Atherosclerotic cardiovascular disease (CVD) is the most important cause of morbidity and mortality in diabetic subjects. It has been estimated that people with diabetes are subject to a twofold to fourfold excess risk for coronary heart disease (CHD) and stroke and up to an eightfold increased likelihood of peripheral vascular disease compared with nondiabetic individuals. The reasons for this heightened incidence of CVD are complex and not completely understood. Abnormalities in circulating lipids and lipoproteins are considered to be important risk factors for CVD because they occur with increased frequency in diabetic individuals. Although most studies have focused on CHD, sufficient evidence points to similar relationships existing between lipid disorders and atherosclerosis in other arterial beds. Because reversal of these abnormalities carries the potential for preventing or ameliorating CVD, their identification and management with that of other CVD risk factors deserve equal importance to the management of hyperglycemia and is frequently complementary to it.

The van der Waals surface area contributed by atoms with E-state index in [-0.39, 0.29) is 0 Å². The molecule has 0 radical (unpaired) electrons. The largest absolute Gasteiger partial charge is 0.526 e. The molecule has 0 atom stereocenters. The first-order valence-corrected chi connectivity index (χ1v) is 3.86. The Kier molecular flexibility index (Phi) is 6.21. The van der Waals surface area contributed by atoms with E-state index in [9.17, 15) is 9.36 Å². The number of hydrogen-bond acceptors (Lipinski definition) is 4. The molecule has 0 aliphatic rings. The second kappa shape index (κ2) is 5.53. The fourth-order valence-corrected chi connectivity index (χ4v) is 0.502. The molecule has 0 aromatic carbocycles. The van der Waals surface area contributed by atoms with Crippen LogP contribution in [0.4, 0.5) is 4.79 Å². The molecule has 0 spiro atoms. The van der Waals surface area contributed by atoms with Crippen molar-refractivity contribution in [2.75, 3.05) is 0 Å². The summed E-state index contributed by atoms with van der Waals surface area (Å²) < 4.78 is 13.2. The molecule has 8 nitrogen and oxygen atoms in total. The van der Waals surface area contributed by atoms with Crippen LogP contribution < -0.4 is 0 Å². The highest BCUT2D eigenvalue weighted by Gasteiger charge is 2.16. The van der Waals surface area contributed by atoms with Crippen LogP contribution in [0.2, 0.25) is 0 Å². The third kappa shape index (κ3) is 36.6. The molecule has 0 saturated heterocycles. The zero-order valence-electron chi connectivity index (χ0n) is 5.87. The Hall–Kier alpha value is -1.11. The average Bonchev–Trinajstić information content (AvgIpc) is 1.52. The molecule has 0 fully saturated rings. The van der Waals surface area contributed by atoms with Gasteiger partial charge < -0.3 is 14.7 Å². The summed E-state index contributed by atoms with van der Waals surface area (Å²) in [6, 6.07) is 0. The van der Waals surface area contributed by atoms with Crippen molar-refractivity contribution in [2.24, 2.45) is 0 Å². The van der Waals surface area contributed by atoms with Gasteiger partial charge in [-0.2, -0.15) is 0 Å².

|Original language||English (US)|
|Number of pages||26|
|Journal||Clinics in Laboratory Medicine|
|State||Published - Apr 23 2001|
ASJC Scopus subject areas
- Clinical Biochemistry
- Biochemistry, medical